Officer’s Mistrial In Freddie Gray’s Death A Letdown For Both Sides

23 Dec 2015 | Author: | No comments yet »

Baltimore on edge after hung jury declared in policeman’s trial.

Demonstrators protested in the streets of Baltimore last night after a judge declared a mistrial in the case against an officer charged in the death of Freddie Gray, who died from a broken neck after being severely injured in the back of a police van. A group of about two dozen demonstrators carrying signs and chanting “Send those killer cops to jail,” “No justice, no peace!” and “Black lives matter” marched through traffic last night, hours after Circuit Court Judge Barry Williams announced a hung jury in the first effort to convict an officer arrested in connection with Gray’s death.

The situation was quiet at North and Pennsylvania, the intersection where the worst rioting happened in April as parts of West Baltimore were set on fire. William Porter’s mistrial is a setback for prosecutors trying to respond to a citizenry frustrated by violent crime and allegations of police misconduct. On Wednesday, scores of protesters marched through downtown Baltimore following the ruling, chanting “we have nothing to lose but our chains” and “the whole damn system is guilty as Hell.” Uniformed police officers took up positions throughout the city, including by the courthouse and police headquarters, and at least two demonstrators were arrested.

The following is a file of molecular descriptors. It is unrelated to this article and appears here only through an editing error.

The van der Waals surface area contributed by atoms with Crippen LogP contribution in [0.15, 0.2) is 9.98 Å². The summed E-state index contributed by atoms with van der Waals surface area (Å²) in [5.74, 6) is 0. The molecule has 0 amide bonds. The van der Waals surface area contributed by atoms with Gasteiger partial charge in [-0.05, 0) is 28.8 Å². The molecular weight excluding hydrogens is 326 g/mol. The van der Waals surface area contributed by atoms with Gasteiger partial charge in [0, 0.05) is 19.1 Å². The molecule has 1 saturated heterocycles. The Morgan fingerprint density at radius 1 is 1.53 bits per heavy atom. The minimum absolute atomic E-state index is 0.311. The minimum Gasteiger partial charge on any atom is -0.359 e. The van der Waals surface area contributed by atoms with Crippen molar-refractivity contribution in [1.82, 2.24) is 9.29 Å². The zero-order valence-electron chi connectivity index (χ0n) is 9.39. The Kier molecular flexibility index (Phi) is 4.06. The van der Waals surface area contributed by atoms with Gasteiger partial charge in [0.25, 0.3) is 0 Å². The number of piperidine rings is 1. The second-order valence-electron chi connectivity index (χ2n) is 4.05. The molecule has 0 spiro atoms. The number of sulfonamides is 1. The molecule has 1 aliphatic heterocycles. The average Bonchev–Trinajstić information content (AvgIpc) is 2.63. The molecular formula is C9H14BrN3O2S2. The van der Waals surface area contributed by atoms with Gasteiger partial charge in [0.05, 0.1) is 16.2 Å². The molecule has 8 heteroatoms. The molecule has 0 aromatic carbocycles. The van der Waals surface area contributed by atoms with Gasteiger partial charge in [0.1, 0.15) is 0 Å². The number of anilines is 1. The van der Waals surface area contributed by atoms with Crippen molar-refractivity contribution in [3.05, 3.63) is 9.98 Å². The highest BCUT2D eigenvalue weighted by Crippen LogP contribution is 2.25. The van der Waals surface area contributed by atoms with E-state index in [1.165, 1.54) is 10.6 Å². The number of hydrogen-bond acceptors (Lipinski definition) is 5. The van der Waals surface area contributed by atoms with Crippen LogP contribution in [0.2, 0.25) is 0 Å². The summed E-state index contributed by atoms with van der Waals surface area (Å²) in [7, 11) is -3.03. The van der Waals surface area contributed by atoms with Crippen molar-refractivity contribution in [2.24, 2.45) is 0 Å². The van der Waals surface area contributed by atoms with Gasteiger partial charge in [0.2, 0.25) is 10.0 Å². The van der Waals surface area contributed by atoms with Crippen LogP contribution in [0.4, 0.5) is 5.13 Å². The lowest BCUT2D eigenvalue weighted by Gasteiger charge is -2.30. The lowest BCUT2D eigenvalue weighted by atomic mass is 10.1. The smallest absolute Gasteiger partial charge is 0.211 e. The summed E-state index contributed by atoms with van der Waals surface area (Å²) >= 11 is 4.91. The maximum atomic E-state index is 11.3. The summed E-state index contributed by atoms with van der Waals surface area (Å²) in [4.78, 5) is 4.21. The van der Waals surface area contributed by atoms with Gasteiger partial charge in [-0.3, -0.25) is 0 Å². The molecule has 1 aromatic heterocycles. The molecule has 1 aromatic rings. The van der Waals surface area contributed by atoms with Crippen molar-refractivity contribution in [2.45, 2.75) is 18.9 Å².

Homicides have soared and the pressure on city officials has been unrelenting since Baltimore City State’s Attorney Marilyn Mosby charged six officers in Gray’s death. Another group of protesters gathered in Gray’s neighbourhood, near where a drug store was burnt during the rioting, where they expressed disappointment at the outcome. Gray’s family and officials, including Baltimore mayor Stephanie Rawlings-Blake, called for calm, eager to avoid a replay of the unrest that followed Gray’s death. He was accused of failing to get medical help for a critically wounded Gray and was charged with manslaughter, assault, misconduct in office and reckless endangerment, carrying maximum sentences totaling 25 years.